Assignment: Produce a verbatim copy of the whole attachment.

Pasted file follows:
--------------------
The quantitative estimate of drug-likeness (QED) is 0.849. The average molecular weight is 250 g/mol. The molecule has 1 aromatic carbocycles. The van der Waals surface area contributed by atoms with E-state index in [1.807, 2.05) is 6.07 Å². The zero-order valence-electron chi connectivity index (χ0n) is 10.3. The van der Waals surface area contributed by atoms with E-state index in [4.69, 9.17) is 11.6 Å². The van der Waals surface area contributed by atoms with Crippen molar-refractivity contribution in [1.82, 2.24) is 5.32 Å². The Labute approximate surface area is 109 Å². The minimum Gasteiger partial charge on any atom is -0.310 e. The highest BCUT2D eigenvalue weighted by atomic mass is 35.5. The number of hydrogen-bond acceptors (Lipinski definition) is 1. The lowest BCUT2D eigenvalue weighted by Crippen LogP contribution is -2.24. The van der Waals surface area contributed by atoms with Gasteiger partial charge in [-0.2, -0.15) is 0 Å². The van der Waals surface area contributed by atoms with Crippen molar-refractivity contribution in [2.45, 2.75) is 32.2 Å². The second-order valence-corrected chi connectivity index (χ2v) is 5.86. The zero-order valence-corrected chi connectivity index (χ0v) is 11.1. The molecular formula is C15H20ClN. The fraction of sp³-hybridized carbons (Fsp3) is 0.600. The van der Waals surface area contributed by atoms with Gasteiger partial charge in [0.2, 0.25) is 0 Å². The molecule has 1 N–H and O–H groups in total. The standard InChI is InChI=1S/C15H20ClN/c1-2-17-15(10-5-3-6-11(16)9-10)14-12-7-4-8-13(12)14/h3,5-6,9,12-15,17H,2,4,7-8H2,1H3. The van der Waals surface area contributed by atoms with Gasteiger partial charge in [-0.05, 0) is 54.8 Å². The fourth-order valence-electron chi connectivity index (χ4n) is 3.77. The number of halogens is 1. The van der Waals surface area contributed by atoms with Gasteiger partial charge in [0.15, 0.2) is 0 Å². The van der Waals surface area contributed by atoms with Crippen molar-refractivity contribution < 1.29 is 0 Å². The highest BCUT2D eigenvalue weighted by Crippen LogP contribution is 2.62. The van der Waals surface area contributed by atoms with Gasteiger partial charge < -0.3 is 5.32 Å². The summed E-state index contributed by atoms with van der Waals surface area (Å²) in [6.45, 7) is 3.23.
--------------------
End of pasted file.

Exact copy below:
The quantitative estimate of drug-likeness (QED) is 0.849. The average molecular weight is 250 g/mol. The molecule has 1 aromatic carbocycles. The van der Waals surface area contributed by atoms with E-state index in [1.807, 2.05) is 6.07 Å². The zero-order valence-electron chi connectivity index (χ0n) is 10.3. The van der Waals surface area contributed by atoms with E-state index in [4.69, 9.17) is 11.6 Å². The van der Waals surface area contributed by atoms with Crippen molar-refractivity contribution in [1.82, 2.24) is 5.32 Å². The Labute approximate surface area is 109 Å². The minimum Gasteiger partial charge on any atom is -0.310 e. The highest BCUT2D eigenvalue weighted by atomic mass is 35.5. The number of hydrogen-bond acceptors (Lipinski definition) is 1. The lowest BCUT2D eigenvalue weighted by Crippen LogP contribution is -2.24. The van der Waals surface area contributed by atoms with Gasteiger partial charge in [-0.2, -0.15) is 0 Å². The van der Waals surface area contributed by atoms with Crippen molar-refractivity contribution in [2.45, 2.75) is 32.2 Å². The second-order valence-corrected chi connectivity index (χ2v) is 5.86. The zero-order valence-corrected chi connectivity index (χ0v) is 11.1. The molecular formula is C15H20ClN. The fraction of sp³-hybridized carbons (Fsp3) is 0.600. The van der Waals surface area contributed by atoms with Gasteiger partial charge in [0.2, 0.25) is 0 Å². The molecule has 1 N–H and O–H groups in total. The standard InChI is InChI=1S/C15H20ClN/c1-2-17-15(10-5-3-6-11(16)9-10)14-12-7-4-8-13(12)14/h3,5-6,9,12-15,17H,2,4,7-8H2,1H3. The van der Waals surface area contributed by atoms with Gasteiger partial charge in [-0.05, 0) is 54.8 Å². The fourth-order valence-electron chi connectivity index (χ4n) is 3.77. The number of halogens is 1. The van der Waals surface area contributed by atoms with Gasteiger partial charge in [0.15, 0.2) is 0 Å². The van der Waals surface area contributed by atoms with Crippen molar-refractivity contribution < 1.29 is 0 Å². The highest BCUT2D eigenvalue weighted by Crippen LogP contribution is 2.62. The van der Waals surface area contributed by atoms with Gasteiger partial charge < -0.3 is 5.32 Å². The summed E-state index contributed by atoms with van der Waals surface area (Å²) in [6.45, 7) is 3.23.